The world of datacenters and enterprise IT will look pretty much the same in 2014 as it did in 2013, only more so, according to reports released today by research firms Gartner and IDC.
Yes, 2013 was pretty exciting for both IT vendors and the tech organizations that depend on them. Steve Ballmer, the hand-picked heir to what may be the last empire among IT vendors, was shoved out of his own company for focusing on the reality of income statements rather than “reality” projected by futurists painting pictures of things that don’t yet exist. Then Dell went private, the CEO of the once-dominant BlackBerry had to reassure customers the company is not yet dead, and the Internet of Things began to metastasize into the center of all conversations after heavy fertilization by hype and furor, years before it can possibly deliver any practical results.
Even major corporations began to acknowledge the de facto migration to what IDC and Gartner both refer to as a new, separate platform (IDC: “3rd Platform”; Gartner: “Nexus of Forces”) but that everyone outside IT circles views simply as having more stuff available on the Internet.
Three-dimensional printing will do some genuinely new things, on the way to costing existing industries $100 billion in intellectual property annually by 2018, according to other Gartner reports.
Otherwise, 2014 will be a year in which the disruption started in earlier years really takes hold.
Enterprise IT will continue moving to both public and private clouds, expanding that market by 25 percent in 2014, according to IDC, and shoving the standards higher in first the IaaS and then PaaS markets. Supercomputers will continue getting more super at the high end, while their slightly smaller, weaker sidekicks will multiply like Marvel hero movie franchises within private and public datacenters desperate for the oomph to crunch data that is already big and growing quickly toward super-size. (Big-data market to grow by 30 percent in 2014, according to IDC.)
Corporate marketers, meanwhile, will find their connection with customers has grown even more distant and hostile after they integrate social networks and “community” functions into their customer-care/customer-contact software, before discovering that customers don’t like to be spammed in places they hang out with work friends.
“In addition to being a strategic component in virtually all customer engagement and marketing strategies, data from social applications will feed the product and service development process,” according to IDC. Social networking functions will quickly become part of enterprise apps in the same way Web interfaces did – as a way to make apps created for internal consumption more palatable and effective for employees. Information sharing can then be managed within a corporation’s “social layer” rather than through the social layers of employees, according to IDC – keeping more confidential customer data where it can be secured and protected rather than having copies of it sit in the private cloud accounts of employees.
IT vendor companies often swimming in cash but dry of new ideas will continue to struggle to adapt to consumers with access to more computing resources than most corporate customers of five years ago.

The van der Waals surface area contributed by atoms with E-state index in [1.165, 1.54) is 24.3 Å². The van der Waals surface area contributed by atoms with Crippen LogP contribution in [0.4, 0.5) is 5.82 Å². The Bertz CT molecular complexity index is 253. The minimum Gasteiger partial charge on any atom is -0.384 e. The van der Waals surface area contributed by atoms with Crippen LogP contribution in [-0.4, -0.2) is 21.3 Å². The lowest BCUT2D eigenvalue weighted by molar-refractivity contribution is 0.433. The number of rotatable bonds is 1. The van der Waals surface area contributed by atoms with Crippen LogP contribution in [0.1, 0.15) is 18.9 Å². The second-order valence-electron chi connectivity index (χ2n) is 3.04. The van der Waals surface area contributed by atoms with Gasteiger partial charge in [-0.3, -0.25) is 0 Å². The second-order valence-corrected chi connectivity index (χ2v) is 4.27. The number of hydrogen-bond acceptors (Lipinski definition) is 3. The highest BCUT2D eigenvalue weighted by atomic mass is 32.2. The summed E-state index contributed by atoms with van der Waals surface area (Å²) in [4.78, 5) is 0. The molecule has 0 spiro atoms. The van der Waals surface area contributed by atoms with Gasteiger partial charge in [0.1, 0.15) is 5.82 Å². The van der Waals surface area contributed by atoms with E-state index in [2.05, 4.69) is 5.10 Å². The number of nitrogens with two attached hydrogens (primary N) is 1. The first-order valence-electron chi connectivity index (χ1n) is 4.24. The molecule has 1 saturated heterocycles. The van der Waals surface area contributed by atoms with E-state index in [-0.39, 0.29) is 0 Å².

CIOs will continue to struggle with the balance between technology and business, new and old.
CIOs (according to both IDC and Gartner) have to keep IT from becoming either one of those luddite organizations that spend so much time nursing legacy systems and keeping (proverbial) lights on. They also have to keep the superconfident, understanding-impaired upstarts from pushing the company’s tech strategy so close to the bleeding edge of technology that it depends on something that has already fallen over the edge.
IT spending will increase 5 percent; there will be more jobs for techs with the right mix of skills.
CIOs and IT organizations will vow early in the year to move heaven and Earth out of the way to allow a final, perfect alignment of business and IT strategy; late in the year, when surveys of CEOs show nothing has changed, scapegoats will be named, and automatic re-alignment correction frameworks will be conceived, debated and discarded to let members of the correction-framework project catch up on actual work.
2014, in other words, will be just like 2013 – hectic, disruptive, painful for everyone who knows what’s going on and a party for those who don’t. Unlike years in which a major technology revolution upends one part of the tech industry, 2014 will be as fair and egalitarian as 2013 has been. Everything will continue to change whether the people involved like it or not, in directions chosen by trend-setters among consumers and end-user no one is able to identify and by priorities no one but customers are willing to accept.
“CIOs must actively manage disruptive innovation associated with the era of the Nexus of Forces (Cloud, Social, Mobile and Information) to justify new IT purchases and accelerate new initiatives,” according to Gartner’s CIO priorities for 2014. “
“The priorities of CEOs must be dealt with by CIOs who exist in a still-turbulent economy and increasingly uncertain technology future,” according to a look-ahead prediction from Gartner’s Daryl Plummer in 2012.“As the world of IT moves forward, it is finding that it must coordinate activities in a much wider scope than it once controlled, and as a result, a loss of control echoes through several predictions we are making.”
Sounds like 2013 all over again.
Image: Shutterstock.com/ kurhan